When it launched, Forza Horizon 5 saw more than 10 million concurrent players—the biggest first week in Xbox Game Studios history—drive across vibrant, virtual landscapes and face off in thrilling tournaments and challenges. Forza Horizon 5 is also a stunning win behind the scenes, where Azure platform as a service (PaaS) provides a virtual crew, and a Windows-based container architecture adapts to changing demand at warp speed. The game developers rely on autoscaling Azure Kubernetes Service (AKS) clusters to meet the most challenging performance demands, while fully managed Azure services free the team from time-consuming infrastructure management tasks.
What the game developers learned about AKS applies to retail, financial services, streaming, and other workloads that need Grand Prix performance to manage concurrency with low latency and big spikes in demand.
High Speed and Low Latency Race
Developed by Turn 10 Studios and Playground Games and published by Xbox Game Studios, the Forza Horizon series has grown in popularity with each new title. As the series has exploded in size, so too has the infrastructure needed to support it. At first, the Windows-based development team hosted the game on-premises, buying and borrowing servers as needed.
Like most in the gaming industry, the Forza Horizon code base is completely built in Windows. According to Turn 10 Program Manager Madden Osei, “We wanted to deliver more agility and speed to scale for millions of players while abstracting the lower layers of VM management. But our preferred solution needed to support Windows-based images.”
Going to 3 Million Concurrent Users
The answer came from a technology that ForzaTech didn’t expect—Kubernetes, the popular container orchestration platform. “We had never used container technology whatsoever. There was never any reason to even look into Kubernetes,” Hennessy recalls. But the team leaned into the curve. “Within a month, basically we had converted our services over to AKS and had everything running.”
AKS also allowed the team to iterate much faster during stress testing, a mission-critical step in preparing for the big launch day. Before moving to AKS, it could take ForzaTech developers half an hour to swap out old images on their VMs and prepare them for load. In AKS, this process takes seconds. The extra speed enables the team to instantly make repairs, overcome roadblocks, and scale as needed. In addition, the team can script cluster updates ahead of time, adding flexibility and agility to the demanding stress tests.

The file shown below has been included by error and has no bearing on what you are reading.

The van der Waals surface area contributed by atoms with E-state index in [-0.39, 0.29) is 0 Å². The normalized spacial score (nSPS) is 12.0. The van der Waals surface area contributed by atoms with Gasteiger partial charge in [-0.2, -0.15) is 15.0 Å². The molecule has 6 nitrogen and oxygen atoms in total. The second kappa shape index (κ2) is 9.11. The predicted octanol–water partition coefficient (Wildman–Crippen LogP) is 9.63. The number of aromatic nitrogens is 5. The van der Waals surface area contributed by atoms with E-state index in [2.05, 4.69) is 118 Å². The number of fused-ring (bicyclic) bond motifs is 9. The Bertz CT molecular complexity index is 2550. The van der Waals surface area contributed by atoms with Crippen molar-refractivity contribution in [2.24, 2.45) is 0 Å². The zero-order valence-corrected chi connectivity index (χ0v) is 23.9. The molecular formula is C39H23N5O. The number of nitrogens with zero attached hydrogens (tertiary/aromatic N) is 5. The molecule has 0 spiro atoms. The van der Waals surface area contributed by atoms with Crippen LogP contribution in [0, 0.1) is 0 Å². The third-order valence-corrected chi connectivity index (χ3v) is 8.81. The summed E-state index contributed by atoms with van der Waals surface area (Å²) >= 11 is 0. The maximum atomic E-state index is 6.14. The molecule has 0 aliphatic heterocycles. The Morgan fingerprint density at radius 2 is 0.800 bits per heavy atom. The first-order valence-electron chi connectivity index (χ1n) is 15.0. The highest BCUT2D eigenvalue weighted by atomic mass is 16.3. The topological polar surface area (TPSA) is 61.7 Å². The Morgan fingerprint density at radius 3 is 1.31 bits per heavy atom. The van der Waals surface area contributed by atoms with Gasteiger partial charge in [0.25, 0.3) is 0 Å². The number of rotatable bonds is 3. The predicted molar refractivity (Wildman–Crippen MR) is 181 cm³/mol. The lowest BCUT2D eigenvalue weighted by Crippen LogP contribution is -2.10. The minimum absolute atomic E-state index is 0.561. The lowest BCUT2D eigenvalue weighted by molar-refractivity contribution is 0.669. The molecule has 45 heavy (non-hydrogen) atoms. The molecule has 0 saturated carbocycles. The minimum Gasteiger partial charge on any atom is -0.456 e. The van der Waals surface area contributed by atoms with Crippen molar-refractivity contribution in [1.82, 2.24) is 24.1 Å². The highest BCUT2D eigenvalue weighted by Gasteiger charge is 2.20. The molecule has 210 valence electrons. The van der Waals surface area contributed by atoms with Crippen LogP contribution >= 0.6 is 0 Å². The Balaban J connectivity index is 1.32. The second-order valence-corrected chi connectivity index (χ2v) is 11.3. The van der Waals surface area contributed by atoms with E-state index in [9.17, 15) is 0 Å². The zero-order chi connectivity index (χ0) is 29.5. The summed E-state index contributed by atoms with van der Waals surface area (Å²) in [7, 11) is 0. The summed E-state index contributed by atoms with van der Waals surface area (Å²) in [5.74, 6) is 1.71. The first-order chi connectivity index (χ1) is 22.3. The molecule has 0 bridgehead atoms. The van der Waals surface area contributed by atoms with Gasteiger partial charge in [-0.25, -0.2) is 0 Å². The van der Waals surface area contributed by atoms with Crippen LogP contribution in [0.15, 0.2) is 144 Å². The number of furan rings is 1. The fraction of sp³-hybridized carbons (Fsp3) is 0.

Well ahead of the big launch, the stress tests proved that ForzaTech’s services could easily scale from 600,000 to 3 million concurrent users. The team was more than a little happy. “We were thrilled!” Osei says. “Every reasonable estimate for players and concurrent users was broken.”
Turbocharging a Gaming Architecture
The Forza Horizon 5 architecture includes 17 core services that run in AKS. Among them, the leaderboard service tells users where they rank, while the user-generated content (UGC) service supports the ability for players to upload photos and other content. The auction house service enables players to sell cars to each other, and the analytics service collects game and player telemetry used in reports.
To simplify the migration to Windows containers, ForzaTech created a playbook based on the experience of moving the UGC service. After about two weeks of testing, the team applied the playbook to the other services.
The front door for all client requests is the aggregator service, a single autoscaling deployment that runs multiple pods in AKS. All the pods interact with the same AKS configurations and secrets. The aggregator service interacts with the other microservices running in containers. Their similar architectures made the playbook easy to follow. They are instrumented with Kubernetes liveness and readiness health probes, so the team can quickly identify any issues and make changes, such as adjusting the scale.
For business continuity, two instances of every service run on just four VMs. Before the move to AKS, ForzaTech ran a minimum of 40 VMs at all times. “Most of them were running very cold,” Hennessy admits. “This configuration reduced the cost of our test environment by 90 percent.”
Revving up for big lunch
To ensure that the new container-based architecture could handle the anticipated loads, ForzaTech built a stress test harness on Azure and set a goal to exceed the launch volumes seen when the previous version of the game debuted. However, Forza Horizon 5 outpaced that launch with five times the number of players. Fortunately, the team worked with partners at Azure PlayFab, a service for building and operating games on a live platform with dedicated, global, multiplayer servers.
After reassessing the game’s needs, the team scaled the infrastructure down, saving more than $100,000 the following month. Hennessy notes that it was as simple as turning a dial one way to scale up for the launch and expected holiday usage and then turning the dial the other way to scale down and reduce costs.